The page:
Three words changed Tracey Jegel’s life forever. Three words dumped her into a deep pit of despair and tested her unyielding determination. Three words took her right to death’s doorstep and, ultimately, opened her eyes to life’s wonder.
Chronic Myeloid Leukaemia.
“The doctor told me that I needed a bonemarrow transplant… I was just 19 years old and did not want to die,” says present-day nurse, Tracey.
Back then she thought cancer was synonymous with death, but in her case it had the opposite effect.
It reinvigorated her.
The odds were that she would succumb to a life of hardship and that she would never be able to have children of her own.
Faith, hope and love never consider the odds.
TygerBurger caught up with the resolute Parow resident to get to the root of her enthusiasm.
Since she was diagnosed with cancer, scrutinised by doctors and saved from despondency, Tracey has gone on to win several medals at the World Transplant Games (WTG).
When she crossed the finish line in 2009 and won a gold medal in the 3 km walk for South Africa, one would have been forgiven for thinking at the time that her race only started three kilometres back.
In fact, it started more than a decade earlier when she heard those three words for the first time.
“In December 1995 I was in Tygerberg Hospital and all alone. Then a whole group of doctors and students came in the room and I thought it was a bit strange. So they said to me that the test results were not good and that I have Chronic Myeloid Leukaemia (CML). I thought I was going to die… The more they explained the more I cried,” remembers Tracey.
She was told that she would need a bonemarrow transplant from a relative donor, who in this case was her older brother.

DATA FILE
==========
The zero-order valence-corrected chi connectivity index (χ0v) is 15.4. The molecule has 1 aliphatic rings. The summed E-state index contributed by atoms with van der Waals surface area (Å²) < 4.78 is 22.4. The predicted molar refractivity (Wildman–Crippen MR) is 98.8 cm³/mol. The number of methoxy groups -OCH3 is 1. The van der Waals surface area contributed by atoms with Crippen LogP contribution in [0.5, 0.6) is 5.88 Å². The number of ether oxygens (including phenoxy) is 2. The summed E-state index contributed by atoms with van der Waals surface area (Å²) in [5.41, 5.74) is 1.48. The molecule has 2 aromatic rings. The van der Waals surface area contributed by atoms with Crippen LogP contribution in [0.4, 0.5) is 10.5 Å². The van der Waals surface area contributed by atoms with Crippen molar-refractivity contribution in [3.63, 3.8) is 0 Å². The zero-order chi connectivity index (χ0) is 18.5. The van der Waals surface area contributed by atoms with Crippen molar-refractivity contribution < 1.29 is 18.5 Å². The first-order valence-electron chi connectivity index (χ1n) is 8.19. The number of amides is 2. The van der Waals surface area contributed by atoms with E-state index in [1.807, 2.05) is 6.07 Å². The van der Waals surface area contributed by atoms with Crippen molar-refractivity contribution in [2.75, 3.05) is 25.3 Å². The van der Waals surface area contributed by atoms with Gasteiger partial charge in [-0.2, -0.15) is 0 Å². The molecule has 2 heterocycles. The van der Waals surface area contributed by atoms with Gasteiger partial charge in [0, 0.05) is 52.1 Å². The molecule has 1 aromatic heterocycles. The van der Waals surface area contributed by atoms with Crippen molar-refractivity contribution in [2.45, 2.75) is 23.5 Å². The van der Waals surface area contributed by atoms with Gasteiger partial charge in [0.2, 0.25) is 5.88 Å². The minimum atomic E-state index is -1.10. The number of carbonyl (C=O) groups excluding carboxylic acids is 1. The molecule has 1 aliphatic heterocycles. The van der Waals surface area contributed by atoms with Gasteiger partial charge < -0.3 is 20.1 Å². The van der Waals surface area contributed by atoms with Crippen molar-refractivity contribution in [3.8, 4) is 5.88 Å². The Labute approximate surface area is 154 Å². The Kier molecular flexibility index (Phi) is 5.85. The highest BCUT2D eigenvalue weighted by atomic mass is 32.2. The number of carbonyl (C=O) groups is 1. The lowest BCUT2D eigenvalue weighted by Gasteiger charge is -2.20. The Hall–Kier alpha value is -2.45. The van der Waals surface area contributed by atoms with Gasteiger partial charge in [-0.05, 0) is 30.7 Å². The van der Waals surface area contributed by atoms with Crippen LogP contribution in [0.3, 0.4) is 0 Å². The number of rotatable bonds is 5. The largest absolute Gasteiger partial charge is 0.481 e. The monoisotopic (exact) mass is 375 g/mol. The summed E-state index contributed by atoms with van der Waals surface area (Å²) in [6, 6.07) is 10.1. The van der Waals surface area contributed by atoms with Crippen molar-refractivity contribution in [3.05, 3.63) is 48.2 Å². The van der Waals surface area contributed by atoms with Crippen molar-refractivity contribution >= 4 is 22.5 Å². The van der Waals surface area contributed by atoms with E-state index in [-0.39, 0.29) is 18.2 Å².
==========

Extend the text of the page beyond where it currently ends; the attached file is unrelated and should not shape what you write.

In August the next year the transplant was performed.
She was told that there was a possibility that her body might reject it, so about two to three months after the transplant she went into a relapse.
“The doctors expected it to happen, so they had a ‘boost’ ready, but I thought I was in remission and now it’s coming back… That was my lowest point. I found my strength in prayer and my family, particularly my mother,” she adds.
She was told that the chemotherapy and total body radiation sessions would leave her infertile and, in effect, propel her straight into menopause.
This devastating news inadvertently led to her happiest moment.
A few years later a gynaecologist confirmed that she was pregnant. She was to be the first post-bonemarrow transplant recipient who conceived naturally.
Tracey immediately phoned her husband, Brendan.
“I was like a teenager! I just couldn’t stop laughing! It was a miracle. I gave birth to Matthew (now 5) and then six months later I was pregnant again with Phoebe (4), who was born in 2008.”
Tracey insists that two miracles (in this regard) are enough.
She and her husband-to-be, Brendan, first went to the bi-annual WTG (Budapest 1999), where Tracey won a silver medal in the 3 km walk.
She has competed in numerous WTGs since and excelled in this event. She has also started competing in 10-pin bowling and petanque (form of boules), but now her biggest challenge has become her age – and there’s no cure for that!